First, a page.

This year’s “war on Christmas,” the annual tumult that occurs when some particularly bellicose Christians get miffed by any December celebrations that actually include other religious groups, has been pretty muted this year. Perhaps it’s a Christmas truce?
Oh, there have been a few rounds of seasonal artillery fire. Some Kentuckians got their Christmas stockings in a twist over their governor’s designation of a “holiday tree” instead of a “Christmas tree.” A Massachusetts school that banned religious items from its holiday fair attracted the notice of Bill O’Reilly, host of The O’Reilly Factor. A television ad for Gap attracted the attention of the ultra-right-wing American Family Association because it was too “secular.”
But we’ve just got to ask: If Jesus is “the reason for the season,” as so many of the combatants in the “war on Christmas” kerfuffle seem to believe, just what would he make of the way it is celebrated?
We’ve got to go with his reported second commandment. The first—and greatest—commandment, according to the Gospel of Matthew, is “Love the Lord your God with all your heart and with all your soul and with all your mind.” But Jesus immediately follows this great commandment with another: “Love your neighbor as yourself.”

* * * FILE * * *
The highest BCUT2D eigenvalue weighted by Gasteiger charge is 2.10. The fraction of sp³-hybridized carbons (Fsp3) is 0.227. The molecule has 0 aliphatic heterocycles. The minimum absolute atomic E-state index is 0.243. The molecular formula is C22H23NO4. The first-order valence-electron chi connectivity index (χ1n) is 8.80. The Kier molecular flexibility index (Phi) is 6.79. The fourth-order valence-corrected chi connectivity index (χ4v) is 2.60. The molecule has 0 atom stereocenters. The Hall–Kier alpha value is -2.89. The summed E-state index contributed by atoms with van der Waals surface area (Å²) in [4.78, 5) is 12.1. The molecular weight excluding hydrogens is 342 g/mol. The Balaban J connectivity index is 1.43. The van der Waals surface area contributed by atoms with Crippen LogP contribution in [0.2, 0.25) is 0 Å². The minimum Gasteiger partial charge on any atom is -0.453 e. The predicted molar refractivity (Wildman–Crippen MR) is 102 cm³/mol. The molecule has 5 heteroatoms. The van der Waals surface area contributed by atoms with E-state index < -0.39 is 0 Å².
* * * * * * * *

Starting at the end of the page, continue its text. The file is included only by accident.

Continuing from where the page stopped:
So what would Jesus say about the “war on Christmas”? We suspect, based on secondhand reports and extrapolations from the Gospels, that he’d say, “Leave the advertising to the advertisers.” After all, that matches what he said about rendering Caesar’s things to Caesar (Matthew 22:21; Mark 12:17) and letting the dead bury the dead (Luke 9:60).
Instead of concern about exactly how his birth is celebrated, Jesus might instead suggest that we feed the hungry, visit prisoners, clothe the poor and care for the sick (Matthew 25:31-46). He’d almost certainly be more concerned about the amount of time we’re devoting to service of our fellows than about whether we said “Merry Christmas” or “Happy holidays.”
He might make us really, truly uncomfortable by suggesting that we sell everything we own, give the money to the people hanging out in Cesar Chavez Plaza and concentrate on serving others, even if it means giving up our plans to watch football on that big-screen high-definition TV (Matthew 19:21).
But, being Jesus, he’d probably also enjoy a nice dinner, followed by a piece of pie, and that’s what we wish for you.
So whether it’s “Merry Christmas,” “Happy Kwanzaa,” “Happy Hanukkah,” “Happy Solstice,” “Feliz Navidad,” or “Joyous Pagan Feast Day,” we at SN&R wish you happy holidays. May we always remember that the important things in life have absolutely nothing at all to do with the words we use to wish each other well, and what really counts is that we do, in fact, wish each other well.